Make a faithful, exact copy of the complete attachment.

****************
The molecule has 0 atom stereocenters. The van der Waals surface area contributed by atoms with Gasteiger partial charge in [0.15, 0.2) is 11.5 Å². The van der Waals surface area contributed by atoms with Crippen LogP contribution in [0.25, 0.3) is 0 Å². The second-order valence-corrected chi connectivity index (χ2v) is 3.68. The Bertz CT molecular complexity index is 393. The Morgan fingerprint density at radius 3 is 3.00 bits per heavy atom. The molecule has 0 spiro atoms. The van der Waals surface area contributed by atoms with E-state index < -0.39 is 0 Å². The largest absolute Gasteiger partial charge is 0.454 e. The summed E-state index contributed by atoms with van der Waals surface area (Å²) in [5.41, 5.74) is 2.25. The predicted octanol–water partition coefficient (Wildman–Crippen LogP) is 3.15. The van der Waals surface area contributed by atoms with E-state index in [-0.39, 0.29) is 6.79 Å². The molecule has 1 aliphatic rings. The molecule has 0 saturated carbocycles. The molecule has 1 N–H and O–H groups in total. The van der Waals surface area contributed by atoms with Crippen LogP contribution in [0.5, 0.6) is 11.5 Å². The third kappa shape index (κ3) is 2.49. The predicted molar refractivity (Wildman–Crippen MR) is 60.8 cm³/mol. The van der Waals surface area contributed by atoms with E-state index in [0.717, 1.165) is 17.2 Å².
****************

The molecule has 0 atom stereocenters. The van der Waals surface area contributed by atoms with Gasteiger partial charge in [0.15, 0.2) is 11.5 Å². The van der Waals surface area contributed by atoms with Crippen LogP contribution in [0.25, 0.3) is 0 Å². The second-order valence-corrected chi connectivity index (χ2v) is 3.68. The Bertz CT molecular complexity index is 393. The Morgan fingerprint density at radius 3 is 3.00 bits per heavy atom. The molecule has 0 spiro atoms. The van der Waals surface area contributed by atoms with E-state index < -0.39 is 0 Å². The largest absolute Gasteiger partial charge is 0.454 e. The summed E-state index contributed by atoms with van der Waals surface area (Å²) in [5.41, 5.74) is 2.25. The predicted octanol–water partition coefficient (Wildman–Crippen LogP) is 3.15. The van der Waals surface area contributed by atoms with E-state index in [-0.39, 0.29) is 6.79 Å². The molecule has 1 aliphatic rings. The molecule has 0 saturated carbocycles. The molecule has 1 N–H and O–H groups in total. The van der Waals surface area contributed by atoms with Crippen LogP contribution in [0.5, 0.6) is 11.5 Å². The third kappa shape index (κ3) is 2.49. The predicted molar refractivity (Wildman–Crippen MR) is 60.8 cm³/mol. The van der Waals surface area contributed by atoms with E-state index in [0.717, 1.165) is 17.2 Å².